Returning to my time in the NHS as an NED and my career background in behavioural analytics I wondered if somehow we could develop something that could track the online behaviours of predators. But technology doesn’t exist in a vacuum and there are some pretty substantial laws against doing that kind of thing, at least without the users’ consent. In any case, what predator or cyberbully would consent to such tracking?
When we looked at the entire technology “stack” that’s used on a smart device to get children online we realised that there was a common denominator across all social media sites and other communications tools such as texts that could be changed, and that was the keyboard.
As we explored this idea further and developed prototypes, included children in its design through a Youth Advisory Board and engaged with subject matter experts in the law, culture and technology of online safety, we realised a number of things:
- Developing an app that focussed solely on children placed the responsibility for child online safety on the child;
- This would result in victim blaming when it all went wrong;
- The best form of online child safety involves parents, but parents were often at a loss to understand how to engage in meaningful conversations with their children about social media;
- We had to involve parents but not expose to them the private world of their children as we felt an overriding duty to respect the children’s rights to privacy.
By embedding AI at the heart of an alternative keyboard, we could “contextualise” the outbound messages that children were sending. We could allow ordinary social conversations to take place but intervene in real time if the AI detected that the child was veering towards risk and harm. By this time our understanding of abuse had expanded beyond bullying online or cyberbullying, to include sexually inappropriate messaging (sexting), self-harm and “dark thoughts”.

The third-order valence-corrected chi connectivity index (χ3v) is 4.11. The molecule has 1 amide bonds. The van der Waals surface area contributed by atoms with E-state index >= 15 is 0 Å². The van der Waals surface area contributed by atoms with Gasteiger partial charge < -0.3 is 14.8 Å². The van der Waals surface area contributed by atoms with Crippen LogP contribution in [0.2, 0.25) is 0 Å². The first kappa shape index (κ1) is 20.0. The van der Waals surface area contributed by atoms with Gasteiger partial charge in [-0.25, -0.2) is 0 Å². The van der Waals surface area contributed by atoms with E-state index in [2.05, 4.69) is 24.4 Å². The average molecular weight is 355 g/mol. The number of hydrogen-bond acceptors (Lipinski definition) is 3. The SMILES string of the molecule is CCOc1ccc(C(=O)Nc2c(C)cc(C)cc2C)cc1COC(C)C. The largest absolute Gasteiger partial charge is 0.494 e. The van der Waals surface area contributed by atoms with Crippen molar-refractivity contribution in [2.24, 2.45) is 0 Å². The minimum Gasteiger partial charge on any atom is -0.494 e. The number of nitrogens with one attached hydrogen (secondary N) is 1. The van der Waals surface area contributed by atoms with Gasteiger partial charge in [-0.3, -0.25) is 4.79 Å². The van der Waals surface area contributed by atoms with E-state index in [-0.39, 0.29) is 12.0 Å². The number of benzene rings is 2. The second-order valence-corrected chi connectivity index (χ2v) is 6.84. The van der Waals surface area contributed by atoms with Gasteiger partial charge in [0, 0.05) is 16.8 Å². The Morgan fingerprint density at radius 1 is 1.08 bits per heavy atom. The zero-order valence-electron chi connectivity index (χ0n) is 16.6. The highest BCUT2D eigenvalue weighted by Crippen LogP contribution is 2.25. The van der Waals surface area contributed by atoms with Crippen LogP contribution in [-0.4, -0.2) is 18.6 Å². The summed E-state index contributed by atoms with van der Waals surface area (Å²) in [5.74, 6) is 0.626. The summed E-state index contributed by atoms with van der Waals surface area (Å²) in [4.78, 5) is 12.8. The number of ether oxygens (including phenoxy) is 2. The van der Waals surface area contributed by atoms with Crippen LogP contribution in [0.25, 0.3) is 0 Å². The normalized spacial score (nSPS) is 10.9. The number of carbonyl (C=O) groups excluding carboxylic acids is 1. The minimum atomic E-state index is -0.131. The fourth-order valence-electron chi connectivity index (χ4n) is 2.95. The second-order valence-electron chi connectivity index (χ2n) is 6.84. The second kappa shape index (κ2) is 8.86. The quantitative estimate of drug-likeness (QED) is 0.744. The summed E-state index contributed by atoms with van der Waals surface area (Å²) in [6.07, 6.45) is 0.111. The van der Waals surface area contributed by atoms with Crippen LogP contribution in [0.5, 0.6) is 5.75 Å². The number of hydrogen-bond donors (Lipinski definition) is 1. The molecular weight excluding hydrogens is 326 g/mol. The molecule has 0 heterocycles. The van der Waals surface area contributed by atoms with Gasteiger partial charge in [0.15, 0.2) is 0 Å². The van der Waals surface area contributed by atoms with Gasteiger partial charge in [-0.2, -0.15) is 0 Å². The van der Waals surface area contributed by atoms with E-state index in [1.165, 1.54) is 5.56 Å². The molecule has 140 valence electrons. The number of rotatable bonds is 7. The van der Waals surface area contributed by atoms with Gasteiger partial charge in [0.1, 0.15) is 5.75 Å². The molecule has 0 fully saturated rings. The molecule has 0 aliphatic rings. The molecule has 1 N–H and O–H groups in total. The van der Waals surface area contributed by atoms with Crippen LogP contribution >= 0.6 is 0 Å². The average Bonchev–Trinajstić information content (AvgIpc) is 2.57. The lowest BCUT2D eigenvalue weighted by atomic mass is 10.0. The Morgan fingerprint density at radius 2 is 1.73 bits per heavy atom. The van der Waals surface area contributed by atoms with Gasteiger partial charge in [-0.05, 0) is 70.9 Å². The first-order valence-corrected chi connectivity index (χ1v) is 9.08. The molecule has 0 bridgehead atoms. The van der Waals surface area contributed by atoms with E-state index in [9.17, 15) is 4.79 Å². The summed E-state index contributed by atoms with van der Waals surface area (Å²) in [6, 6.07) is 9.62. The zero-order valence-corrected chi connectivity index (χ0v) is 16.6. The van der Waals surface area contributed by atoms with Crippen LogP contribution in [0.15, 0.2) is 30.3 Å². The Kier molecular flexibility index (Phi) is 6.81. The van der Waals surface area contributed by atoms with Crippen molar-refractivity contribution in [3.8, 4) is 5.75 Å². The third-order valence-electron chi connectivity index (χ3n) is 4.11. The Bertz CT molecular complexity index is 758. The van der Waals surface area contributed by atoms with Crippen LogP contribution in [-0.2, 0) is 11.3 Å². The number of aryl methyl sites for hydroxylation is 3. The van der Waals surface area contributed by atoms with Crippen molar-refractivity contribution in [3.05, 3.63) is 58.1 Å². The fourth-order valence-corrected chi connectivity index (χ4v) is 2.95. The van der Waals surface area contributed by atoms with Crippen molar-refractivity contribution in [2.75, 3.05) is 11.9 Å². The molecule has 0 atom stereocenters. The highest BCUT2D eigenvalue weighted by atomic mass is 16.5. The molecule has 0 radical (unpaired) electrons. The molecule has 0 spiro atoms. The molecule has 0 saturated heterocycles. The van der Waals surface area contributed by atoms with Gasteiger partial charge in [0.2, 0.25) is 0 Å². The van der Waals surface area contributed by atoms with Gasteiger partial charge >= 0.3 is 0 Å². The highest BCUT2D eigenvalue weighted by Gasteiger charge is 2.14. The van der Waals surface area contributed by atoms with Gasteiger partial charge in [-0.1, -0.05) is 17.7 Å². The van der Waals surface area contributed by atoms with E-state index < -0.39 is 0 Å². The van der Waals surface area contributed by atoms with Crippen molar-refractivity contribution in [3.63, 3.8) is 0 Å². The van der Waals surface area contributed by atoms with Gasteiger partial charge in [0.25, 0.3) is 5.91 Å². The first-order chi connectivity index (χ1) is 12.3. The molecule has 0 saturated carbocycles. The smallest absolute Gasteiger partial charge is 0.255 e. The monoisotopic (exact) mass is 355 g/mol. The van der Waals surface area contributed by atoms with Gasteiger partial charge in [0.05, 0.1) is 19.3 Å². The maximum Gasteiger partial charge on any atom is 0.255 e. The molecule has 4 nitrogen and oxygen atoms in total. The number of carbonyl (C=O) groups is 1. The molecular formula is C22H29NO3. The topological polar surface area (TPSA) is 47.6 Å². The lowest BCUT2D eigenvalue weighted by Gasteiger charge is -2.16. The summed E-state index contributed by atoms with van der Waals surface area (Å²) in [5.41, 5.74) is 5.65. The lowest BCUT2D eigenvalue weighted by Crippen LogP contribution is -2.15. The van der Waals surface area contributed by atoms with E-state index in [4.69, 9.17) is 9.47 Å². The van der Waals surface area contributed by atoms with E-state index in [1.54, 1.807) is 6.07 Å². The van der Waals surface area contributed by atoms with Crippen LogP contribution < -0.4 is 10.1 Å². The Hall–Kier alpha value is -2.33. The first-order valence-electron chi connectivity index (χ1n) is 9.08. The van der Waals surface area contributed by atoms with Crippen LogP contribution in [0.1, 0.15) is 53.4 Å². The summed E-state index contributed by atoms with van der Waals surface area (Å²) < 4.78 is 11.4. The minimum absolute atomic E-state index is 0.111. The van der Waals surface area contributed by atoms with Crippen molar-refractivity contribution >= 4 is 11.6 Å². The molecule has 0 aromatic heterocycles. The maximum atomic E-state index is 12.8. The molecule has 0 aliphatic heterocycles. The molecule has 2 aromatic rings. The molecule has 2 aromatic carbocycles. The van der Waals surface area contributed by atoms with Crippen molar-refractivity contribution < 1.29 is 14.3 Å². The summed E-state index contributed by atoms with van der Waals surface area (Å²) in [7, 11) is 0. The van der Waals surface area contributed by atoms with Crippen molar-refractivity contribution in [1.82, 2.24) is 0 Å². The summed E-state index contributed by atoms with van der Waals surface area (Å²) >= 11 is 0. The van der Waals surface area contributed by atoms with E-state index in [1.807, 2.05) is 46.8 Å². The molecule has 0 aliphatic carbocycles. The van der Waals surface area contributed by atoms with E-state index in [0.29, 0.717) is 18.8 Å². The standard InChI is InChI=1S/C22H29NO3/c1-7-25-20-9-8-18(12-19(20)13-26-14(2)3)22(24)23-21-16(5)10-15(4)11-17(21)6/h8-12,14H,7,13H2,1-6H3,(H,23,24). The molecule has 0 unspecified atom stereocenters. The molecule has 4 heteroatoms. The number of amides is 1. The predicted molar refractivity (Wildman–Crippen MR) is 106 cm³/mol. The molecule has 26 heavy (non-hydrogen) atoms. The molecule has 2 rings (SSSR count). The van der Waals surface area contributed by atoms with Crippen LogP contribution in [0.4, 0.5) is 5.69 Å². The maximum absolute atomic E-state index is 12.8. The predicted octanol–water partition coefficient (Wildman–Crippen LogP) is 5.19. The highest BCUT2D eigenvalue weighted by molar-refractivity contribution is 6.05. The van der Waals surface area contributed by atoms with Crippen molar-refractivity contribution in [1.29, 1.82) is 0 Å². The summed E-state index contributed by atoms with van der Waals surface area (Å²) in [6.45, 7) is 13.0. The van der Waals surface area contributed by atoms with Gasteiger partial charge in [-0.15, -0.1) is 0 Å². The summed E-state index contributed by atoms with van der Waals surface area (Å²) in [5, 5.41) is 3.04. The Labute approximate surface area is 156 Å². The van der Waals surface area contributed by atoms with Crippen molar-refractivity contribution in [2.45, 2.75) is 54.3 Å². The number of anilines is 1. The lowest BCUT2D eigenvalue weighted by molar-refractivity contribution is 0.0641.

By including a linked Parent’s app, we could provide the parent with advice and guidance about social media. We could share with the child and the parent a simple overview graph of the child’s movement towards or away from online risk. With the AI keyboard we could nudge the child’s online behaviour in real time so they made safer choices. And we could encourage each to talk to the other in a non-invasive but informed way.
Every time I use our product, every time I demonstrate it or talk about it, I think of Tim and ponder how our technology might have stopped those friends ridiculing and bullying him. It wouldn’t have prevented his death but it would without a shadow of doubt meant that his last few days were not saddened by the cruelty of others.
Richard is a serial entrepreneur with a background in behavioural analytics having successfully started and sold a number of technology companies. Prior to co-founding SafeToNet, Richard spent time working in the voluntary sector and would drive children suffering from cancer to hospital for treatment. He learned much by talking to the children about their lives and in particular their online experiences. Richard also previously served on the board of the West Berkshire NHS Primary Care Trust, where he was exposed to the brutal reality of being a child in today’s online world and the mental health issues associated with online harms.